With each superhero story revisited, ethical norms are revisited. These stories remind us that there is a real-world battle between right and wrong. They reaffirm that might does not necessarily make right—and often makes wrong. They remind us that justice is worth every effort. They reiterate that right should always win, even if sometimes it doesn’t. They reassure us that right and wrong are more objective than our culture often assumes.
Superhero stories present us with the opportunity to confirm the basis for our most sincere convictions as we hold to them in real life. However, we must be aware of the reality of those convictions and wonder where they came from.
They express our deepest longings.
Why is it that superhero stories have received such unprecedented popularity in recent decades?
Reflecting on his role as Batman in recent years, actor Ben Affleck candidly offers an explanation:
There’s a lot of stuff going on in the world, from natural to man-made disasters, and it’s really scary. Part of the appeal of this genre is wish fulfillment: Wouldn’t it be nice if there was somebody who can save us from all this, save us from ourselves, save us from the consequences of our actions and save us from people who are evil?
This is a sentiment we all have in common. No matter how different we may be from one another, we all can agree on at least a couple of things. First, the world is not as it should be. Second, we do not seem to be capable of an ultimate solution because, as Affleck says, we are part of the problem.
The strength of Superman, the nobility of Captain America, the virtue of Wonder Woman, the ingenuity of Iron Man, the cunning of Batman—these all echo hope for salvation in the real world.
Superhero stories present us with the opportunity to express that for which we ultimately long and to which we guide our lives. However, we must be honest in considering the longings which make these stories so appealing.
Sacrifice Saves the Day
One of the prevailing themes in comics and their corresponding movies is that of salvation through sacrifice. Timothy Paul Jones writes, “Whatever the reason, nearly every comic-book hero is part of an overarching metanarrative that requires supernatural sacrifice to save the world.” It is here that we cannot help but see reflections of Christ.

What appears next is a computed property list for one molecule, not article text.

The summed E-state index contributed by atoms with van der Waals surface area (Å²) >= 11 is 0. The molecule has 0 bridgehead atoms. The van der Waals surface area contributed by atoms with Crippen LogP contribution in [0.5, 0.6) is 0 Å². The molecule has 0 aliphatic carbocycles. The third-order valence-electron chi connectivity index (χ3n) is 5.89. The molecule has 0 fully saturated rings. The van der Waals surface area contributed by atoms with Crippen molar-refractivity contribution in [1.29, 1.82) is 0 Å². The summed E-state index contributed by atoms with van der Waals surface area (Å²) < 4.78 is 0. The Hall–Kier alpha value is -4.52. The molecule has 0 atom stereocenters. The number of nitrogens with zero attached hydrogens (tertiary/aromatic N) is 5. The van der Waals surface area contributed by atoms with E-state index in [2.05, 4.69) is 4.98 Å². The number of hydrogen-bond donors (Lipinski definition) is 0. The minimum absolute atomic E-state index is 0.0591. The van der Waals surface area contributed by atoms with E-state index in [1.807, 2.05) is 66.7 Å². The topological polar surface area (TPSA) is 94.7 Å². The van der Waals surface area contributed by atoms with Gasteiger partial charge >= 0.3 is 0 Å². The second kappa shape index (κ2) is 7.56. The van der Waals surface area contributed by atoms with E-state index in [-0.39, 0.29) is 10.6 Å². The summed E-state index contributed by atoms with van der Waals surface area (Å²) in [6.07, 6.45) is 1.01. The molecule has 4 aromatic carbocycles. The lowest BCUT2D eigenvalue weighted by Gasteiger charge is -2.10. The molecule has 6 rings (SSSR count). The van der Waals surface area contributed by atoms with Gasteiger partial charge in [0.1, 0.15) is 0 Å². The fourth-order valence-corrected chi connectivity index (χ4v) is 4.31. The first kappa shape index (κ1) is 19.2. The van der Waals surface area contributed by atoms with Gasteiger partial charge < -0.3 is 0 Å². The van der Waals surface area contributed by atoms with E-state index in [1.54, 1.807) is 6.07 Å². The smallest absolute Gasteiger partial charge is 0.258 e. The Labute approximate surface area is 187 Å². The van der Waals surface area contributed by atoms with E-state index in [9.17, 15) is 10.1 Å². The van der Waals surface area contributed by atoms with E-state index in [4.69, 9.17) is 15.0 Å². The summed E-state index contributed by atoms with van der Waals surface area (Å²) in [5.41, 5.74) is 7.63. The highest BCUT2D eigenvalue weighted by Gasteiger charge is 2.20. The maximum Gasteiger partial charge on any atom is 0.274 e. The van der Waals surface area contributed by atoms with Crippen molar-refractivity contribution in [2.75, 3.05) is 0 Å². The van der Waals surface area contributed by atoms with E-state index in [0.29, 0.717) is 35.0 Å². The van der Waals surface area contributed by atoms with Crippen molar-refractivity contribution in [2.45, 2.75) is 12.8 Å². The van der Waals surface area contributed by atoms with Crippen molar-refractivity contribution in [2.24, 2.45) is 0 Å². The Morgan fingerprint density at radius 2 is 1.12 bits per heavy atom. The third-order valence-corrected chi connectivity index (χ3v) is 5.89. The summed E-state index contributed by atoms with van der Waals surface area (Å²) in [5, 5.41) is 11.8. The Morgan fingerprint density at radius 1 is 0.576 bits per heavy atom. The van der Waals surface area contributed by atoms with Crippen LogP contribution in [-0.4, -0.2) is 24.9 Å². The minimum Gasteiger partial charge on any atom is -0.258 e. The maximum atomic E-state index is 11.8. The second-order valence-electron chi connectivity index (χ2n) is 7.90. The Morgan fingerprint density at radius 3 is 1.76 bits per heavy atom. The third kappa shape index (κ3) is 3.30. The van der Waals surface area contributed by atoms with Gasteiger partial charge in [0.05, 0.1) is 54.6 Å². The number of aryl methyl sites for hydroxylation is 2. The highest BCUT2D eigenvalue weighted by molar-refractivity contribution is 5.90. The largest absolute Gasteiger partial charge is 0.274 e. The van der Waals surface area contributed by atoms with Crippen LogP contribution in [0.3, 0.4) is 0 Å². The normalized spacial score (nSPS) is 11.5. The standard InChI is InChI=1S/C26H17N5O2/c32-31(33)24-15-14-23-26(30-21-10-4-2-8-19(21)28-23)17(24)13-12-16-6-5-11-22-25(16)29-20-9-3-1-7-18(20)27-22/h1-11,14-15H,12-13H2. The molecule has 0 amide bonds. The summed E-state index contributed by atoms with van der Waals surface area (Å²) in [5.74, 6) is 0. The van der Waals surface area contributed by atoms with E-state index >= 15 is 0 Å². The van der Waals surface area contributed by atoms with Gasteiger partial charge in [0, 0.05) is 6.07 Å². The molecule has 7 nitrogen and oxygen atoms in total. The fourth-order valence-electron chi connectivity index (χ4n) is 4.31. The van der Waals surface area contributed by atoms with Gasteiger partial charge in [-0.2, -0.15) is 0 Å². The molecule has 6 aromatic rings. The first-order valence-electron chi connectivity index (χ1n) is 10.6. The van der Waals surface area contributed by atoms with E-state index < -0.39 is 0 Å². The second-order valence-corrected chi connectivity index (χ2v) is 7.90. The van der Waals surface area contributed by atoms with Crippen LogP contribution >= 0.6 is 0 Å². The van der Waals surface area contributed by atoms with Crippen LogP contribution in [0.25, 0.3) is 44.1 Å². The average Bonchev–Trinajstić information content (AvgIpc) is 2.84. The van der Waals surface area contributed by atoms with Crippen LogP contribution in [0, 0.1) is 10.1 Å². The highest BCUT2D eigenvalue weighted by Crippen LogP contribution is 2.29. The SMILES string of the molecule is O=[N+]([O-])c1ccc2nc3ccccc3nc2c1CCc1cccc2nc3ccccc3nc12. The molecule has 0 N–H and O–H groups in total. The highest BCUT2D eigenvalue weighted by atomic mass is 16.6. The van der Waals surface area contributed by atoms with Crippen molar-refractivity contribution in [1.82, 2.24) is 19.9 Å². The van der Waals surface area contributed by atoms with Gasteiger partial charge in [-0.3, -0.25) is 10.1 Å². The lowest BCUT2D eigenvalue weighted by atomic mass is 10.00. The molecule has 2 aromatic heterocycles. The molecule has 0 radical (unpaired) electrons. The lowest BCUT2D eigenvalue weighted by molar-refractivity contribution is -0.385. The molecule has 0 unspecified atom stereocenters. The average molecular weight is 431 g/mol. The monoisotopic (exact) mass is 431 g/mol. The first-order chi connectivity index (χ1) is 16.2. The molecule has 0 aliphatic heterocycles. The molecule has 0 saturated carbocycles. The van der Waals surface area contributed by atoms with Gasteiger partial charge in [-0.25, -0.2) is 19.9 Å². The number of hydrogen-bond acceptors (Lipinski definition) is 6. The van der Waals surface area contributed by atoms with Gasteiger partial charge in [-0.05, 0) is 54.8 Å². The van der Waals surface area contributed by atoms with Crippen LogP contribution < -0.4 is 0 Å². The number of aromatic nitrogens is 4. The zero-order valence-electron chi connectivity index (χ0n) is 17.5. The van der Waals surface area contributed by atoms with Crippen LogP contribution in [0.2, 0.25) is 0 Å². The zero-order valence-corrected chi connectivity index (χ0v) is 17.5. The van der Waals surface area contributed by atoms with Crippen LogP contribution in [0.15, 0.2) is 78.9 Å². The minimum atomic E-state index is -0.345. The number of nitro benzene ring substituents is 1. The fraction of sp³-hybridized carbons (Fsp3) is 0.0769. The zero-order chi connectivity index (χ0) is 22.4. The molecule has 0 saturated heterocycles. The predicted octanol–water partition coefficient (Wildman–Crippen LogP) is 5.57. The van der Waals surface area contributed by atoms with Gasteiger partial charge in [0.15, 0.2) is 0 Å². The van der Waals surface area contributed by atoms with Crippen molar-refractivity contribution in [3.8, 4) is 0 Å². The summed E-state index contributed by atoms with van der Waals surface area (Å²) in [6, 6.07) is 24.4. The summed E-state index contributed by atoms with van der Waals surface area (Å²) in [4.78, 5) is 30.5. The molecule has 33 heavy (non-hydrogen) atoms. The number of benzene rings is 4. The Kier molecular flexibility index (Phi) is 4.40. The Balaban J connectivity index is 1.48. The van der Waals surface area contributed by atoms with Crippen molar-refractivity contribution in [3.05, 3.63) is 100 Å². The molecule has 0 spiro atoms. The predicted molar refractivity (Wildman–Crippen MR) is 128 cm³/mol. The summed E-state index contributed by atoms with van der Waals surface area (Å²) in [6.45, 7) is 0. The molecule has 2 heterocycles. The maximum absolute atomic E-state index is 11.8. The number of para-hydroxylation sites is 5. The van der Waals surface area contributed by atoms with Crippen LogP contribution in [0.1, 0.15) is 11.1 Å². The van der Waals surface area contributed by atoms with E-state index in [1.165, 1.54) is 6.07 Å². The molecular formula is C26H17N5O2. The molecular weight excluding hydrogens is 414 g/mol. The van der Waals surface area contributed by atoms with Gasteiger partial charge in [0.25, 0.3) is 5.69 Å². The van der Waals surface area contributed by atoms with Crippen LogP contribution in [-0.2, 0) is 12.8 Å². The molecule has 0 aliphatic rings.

Whatever works in these superpowered metanarratives works precisely because the artist has borrowed remnants from the comprehensive coherence of a biblical worldview. The unbeliever sees these world-saving wonders and may experience a passing sense of awe or appreciation. And yet, any goodness or truth that the unbeliever glimpses becomes, in the words of John Calvin, like “a flash of lightning that enables a bewildered traveler to see far and wide for an instant, but then the light vanishes…before the traveler can take a single step in the right direction.”
Sacrificial salvation is a common theme throughout superhero mythology because it is a common need of the human condition. Superheroes are at their best when they fix what is broken by giving themselves to be broken, doing for us what we cannot do for ourselves.
Sound familiar? If you are a Christian, it should.
If you are not a Christian, I pray you soon see the reality of what C.S. Lewis called the “true myth.” After all the ancient mythology that Lewis studied, he concluded:
Now the story of Christ is simply a true myth: a myth working on us in the same way as the others, but with this tremendous difference that it really happened.
We know many superhero stories. But, the story of Jesus is a true superhero story. It is a story that works on us in the same way all the others do. However, the story of Jesus has this tremendous difference: it really happened!
 Brian Truitt, “How ‘Justice League’ weathered supersized setbacks to assemble DC’s greatest heroes” (https://www.usatoday.com/story/life/movies/2017/11/13/how-justice-league-weathered-supersized-setbacks-assemble-dcs-greatest-heroes/856019001/)
 Timothy Paul Jones, “Comic-Book Heroes in a Christain Worldview” (http://www.timothypauljones.com/comics-biblical-worldview-comic/)